Students at the University of Southern California are calling for the removal of a long-standing exhibit honoring alumnus John Wayne due to Wayne’s “legacy of endorsing white supremacy and the removal of indigenous people.” The call for the exhibit’s removal, which was first displayed in 2012, comes after the True Grit star’s 1971 Playboy interview resurfaced earlier this year.
In the controversial interview, now at the center point of the drama surrounding the actor’s USC display, Wayne not only defended white supremacy, but also defended taking land from Native Americans and indigenous people.
“I believe in white supremacy until the blacks are educated to a point of responsibility,” he said. “But we can't all of a sudden get down on our knees and turn everything over to the leadership of the blacks. I believe in white supremacy until the blacks are educated to a point of responsibility."
In another excerpt, he claimed that he didn’t “feel we did wrong in taking this great country away from [Native Americans] adding that there were "great numbers of people who needed new land, and the Indians were selfishly trying to keep it for themselves.”
In response to the resurfaced interview, Variety reports that USC film student Eric Plant displayed a banner outside of the film school reading, “By keeping Wayne’s legacy alive, SCA is endorsing white supremacy,” prompting calls from other students to have the display removed.
The legendary Hollywood actor, who attended the school in the late 1920s under his birth name, Marion Morrison, was honored with the display in 2012, nearly four decades after his death. Now, students are suggesting that the exhibit be removed and replaced with one featuring people of color in film or an exhibit reframing the Western as a genre.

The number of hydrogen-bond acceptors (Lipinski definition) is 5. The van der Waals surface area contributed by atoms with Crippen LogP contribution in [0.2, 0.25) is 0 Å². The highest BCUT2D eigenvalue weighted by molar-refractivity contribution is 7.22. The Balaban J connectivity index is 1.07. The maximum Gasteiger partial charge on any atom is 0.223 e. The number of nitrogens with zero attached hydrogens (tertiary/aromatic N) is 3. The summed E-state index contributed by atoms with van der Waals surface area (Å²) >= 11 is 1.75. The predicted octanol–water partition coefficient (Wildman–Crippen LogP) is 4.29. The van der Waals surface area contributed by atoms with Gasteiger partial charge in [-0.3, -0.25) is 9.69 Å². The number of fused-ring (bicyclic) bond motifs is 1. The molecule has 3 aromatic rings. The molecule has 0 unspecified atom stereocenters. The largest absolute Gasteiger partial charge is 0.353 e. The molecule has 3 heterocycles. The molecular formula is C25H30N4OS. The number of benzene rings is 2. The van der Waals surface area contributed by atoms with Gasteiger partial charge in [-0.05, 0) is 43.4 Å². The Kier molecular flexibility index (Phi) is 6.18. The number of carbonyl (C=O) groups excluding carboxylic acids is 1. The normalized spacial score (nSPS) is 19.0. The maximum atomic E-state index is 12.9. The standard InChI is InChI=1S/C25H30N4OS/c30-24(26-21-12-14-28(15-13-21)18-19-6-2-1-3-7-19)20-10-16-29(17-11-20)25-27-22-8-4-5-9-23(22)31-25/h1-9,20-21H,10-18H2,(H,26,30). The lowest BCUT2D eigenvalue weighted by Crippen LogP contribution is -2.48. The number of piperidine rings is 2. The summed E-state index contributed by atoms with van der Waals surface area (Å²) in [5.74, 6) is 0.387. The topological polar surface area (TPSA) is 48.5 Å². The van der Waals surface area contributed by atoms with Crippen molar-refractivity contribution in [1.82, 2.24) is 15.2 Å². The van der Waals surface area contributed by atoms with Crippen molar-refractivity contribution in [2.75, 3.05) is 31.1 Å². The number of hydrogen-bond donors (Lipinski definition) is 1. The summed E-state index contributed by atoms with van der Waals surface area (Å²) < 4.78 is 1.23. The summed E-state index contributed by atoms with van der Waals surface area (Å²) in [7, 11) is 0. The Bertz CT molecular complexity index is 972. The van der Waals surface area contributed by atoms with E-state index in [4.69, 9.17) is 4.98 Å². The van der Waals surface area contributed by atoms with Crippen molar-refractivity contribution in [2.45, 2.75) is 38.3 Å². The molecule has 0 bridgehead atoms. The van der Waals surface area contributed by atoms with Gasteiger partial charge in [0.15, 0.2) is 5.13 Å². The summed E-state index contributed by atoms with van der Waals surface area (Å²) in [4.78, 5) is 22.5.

In response, USC Interim Assistant Dean of Diversity and Inclusion, Evan Hughes has called to open dialogue surrounding the issue.
“The John Wayne Exhibit has produced debate within the School of Cinematic Arts (SCA) Council for Diversity & Inclusion with some students asking for the exhibit to be removed,” Hughes said in a statement, Deadline reports.0comments
“Last Friday’s demonstration of activism brings to the foreground questions about how to deal with historical artifacts and the legacies of racism associated with iconic aspects of the film industry,” the statement continued. “Our values as an inclusive community are predicated on the idea that our student population needs to be heard and have a say about our SCA environment, especially when information comes to light that changes how we relate to it.”
Hughes added that he plans to speak with the activists “so that students can express their views and listen to various perspectives, but also provide actionable recommendations to SCA leadership about how best to move forward.”